The White House is pushing for an 11% increase in VA's budget for 2023, which will cover rising medical expenses, expand the caregiver program, and get VA some capital improvement projects.
This proposal represents the first time that VA's budget has exceeded $300 billion - more than six times what it was in fiscal 2001, just before the 9/11 attacks and subsequent conflicts in Iraq and Afghanistan - placing VA second only to the Defense Department in terms of discretionary spending.
Under the plan, the VA would spend more on mandatory spending, such as VA disability compensation, life insurance, indemnity payouts, and transition benefits, leading to an increase of nearly 6%.
Veterans Affairs would increase discretionary spending by $139 billion, or 18.7% over the department's 2022 budget. In a press conference accompanying the budget documents, VA
Secretary Denis McDonough said the plan would help VA help Veterans, their families, caregivers, and survivors as much as they serve their country.
It's gonna cost more to get VA medical care inside the VA -- by 20%, to $70.6 billion -- and $28.5 billion to get community care, which is VA-covered private health care. In addition, it would increase funding for mental health-care programs by 15% to $8.5 billion and treatment of prosthetics by 8% to $4 billion.
Also, VA caregiver services are getting a boost in fiscal 2023 with an increase of 31%, or a total of $1.8 billion, to compensate enrolled family caregivers.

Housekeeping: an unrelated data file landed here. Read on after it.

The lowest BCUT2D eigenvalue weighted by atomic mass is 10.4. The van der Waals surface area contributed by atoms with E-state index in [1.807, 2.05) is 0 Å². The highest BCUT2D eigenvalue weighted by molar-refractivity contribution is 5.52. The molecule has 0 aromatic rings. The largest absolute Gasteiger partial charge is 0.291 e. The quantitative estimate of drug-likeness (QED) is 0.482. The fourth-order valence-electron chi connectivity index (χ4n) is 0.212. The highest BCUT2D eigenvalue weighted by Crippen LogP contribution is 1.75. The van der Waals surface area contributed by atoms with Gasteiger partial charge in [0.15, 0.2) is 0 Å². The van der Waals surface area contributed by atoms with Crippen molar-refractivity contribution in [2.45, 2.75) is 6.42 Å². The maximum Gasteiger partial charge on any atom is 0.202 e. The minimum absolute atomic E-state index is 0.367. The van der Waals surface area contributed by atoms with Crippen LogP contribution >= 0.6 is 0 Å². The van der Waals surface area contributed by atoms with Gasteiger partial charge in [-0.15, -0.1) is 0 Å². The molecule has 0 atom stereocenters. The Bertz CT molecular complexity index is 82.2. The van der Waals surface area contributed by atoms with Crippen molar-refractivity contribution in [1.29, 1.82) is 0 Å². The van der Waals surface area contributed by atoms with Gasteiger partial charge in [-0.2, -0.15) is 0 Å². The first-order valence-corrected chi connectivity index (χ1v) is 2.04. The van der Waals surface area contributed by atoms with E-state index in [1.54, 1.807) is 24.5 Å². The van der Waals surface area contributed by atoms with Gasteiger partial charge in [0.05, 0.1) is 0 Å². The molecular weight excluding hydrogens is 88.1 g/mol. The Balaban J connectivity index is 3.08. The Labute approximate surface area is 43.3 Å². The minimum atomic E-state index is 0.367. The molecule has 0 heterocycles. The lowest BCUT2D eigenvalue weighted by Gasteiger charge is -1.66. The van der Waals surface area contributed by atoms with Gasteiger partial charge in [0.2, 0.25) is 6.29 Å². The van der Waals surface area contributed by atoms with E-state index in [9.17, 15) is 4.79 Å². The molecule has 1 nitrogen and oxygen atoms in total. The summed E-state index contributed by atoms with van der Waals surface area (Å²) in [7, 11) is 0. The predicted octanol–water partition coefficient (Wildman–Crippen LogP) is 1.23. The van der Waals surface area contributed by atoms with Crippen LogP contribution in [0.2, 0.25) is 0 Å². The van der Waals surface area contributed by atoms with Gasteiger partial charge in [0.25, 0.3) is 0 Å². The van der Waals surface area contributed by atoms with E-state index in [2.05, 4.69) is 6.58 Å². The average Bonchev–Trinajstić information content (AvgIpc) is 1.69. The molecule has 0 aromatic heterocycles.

In exchange, VA will cover caregivers after the eligibility enlargement on Oct. 1, 2023, as well as seriously injured and disabled combat veterans who served from May 7, 1975 to Sept. 10, 2001.
Additionally, it will allow VA to assess and process about 109,000 applications it received since last October from veterans who served during the Vietnam War and earlier, while also considering appeals from veterans who were dismissed from the program, as reported in the budget documents.
Earlier this week, the VA announced that reviews could force up to 90% of caregivers out of that program.
A portion of the budget is intended to help combat veteran homelessness and provide more funding for suicide prevention services, including hiring more staff to mann the Veterans Crisis Line and assisting with the transition to the three-digit number 988.
Moreover, the VA plans to ask Congress for legislation allowing it to expand access to fertility services for veterans, include coverage of in vitro fertilization and adoption for some veterans and eliminate copayments for contraceptive care and services.
A further $2.3 billion is proposed to be included in the proposed budget for the construction and improvement of several large medical facilities, including seismic upgrades to facilities in Portland, Oregon, and Fort Harrison, Montana, along with construction and renovations in Canandaigua, New York, as well as the construction or replacement of two cemeteries.
Another $789 million is for minor construction projects, and $80-million for zero-emission vehicles.
Following the release of President Joe Biden's budget, Congress will discuss and formulate its own spending package, with a goal to complete it by 1 October.
Capitol Hill officials will testify in coming weeks about the request. Nevertheless, both Democratic and Republican lawmakers often voted to support VA budget requests and have been inclined to increase the department's budget rather than reduce it.
McConough said the proposal was great news for veterans because VA can keep providing world-class care and benefits.
"The budget makes smart investments, reduces deficits and improves our long-term fiscal outlook," McDonough said.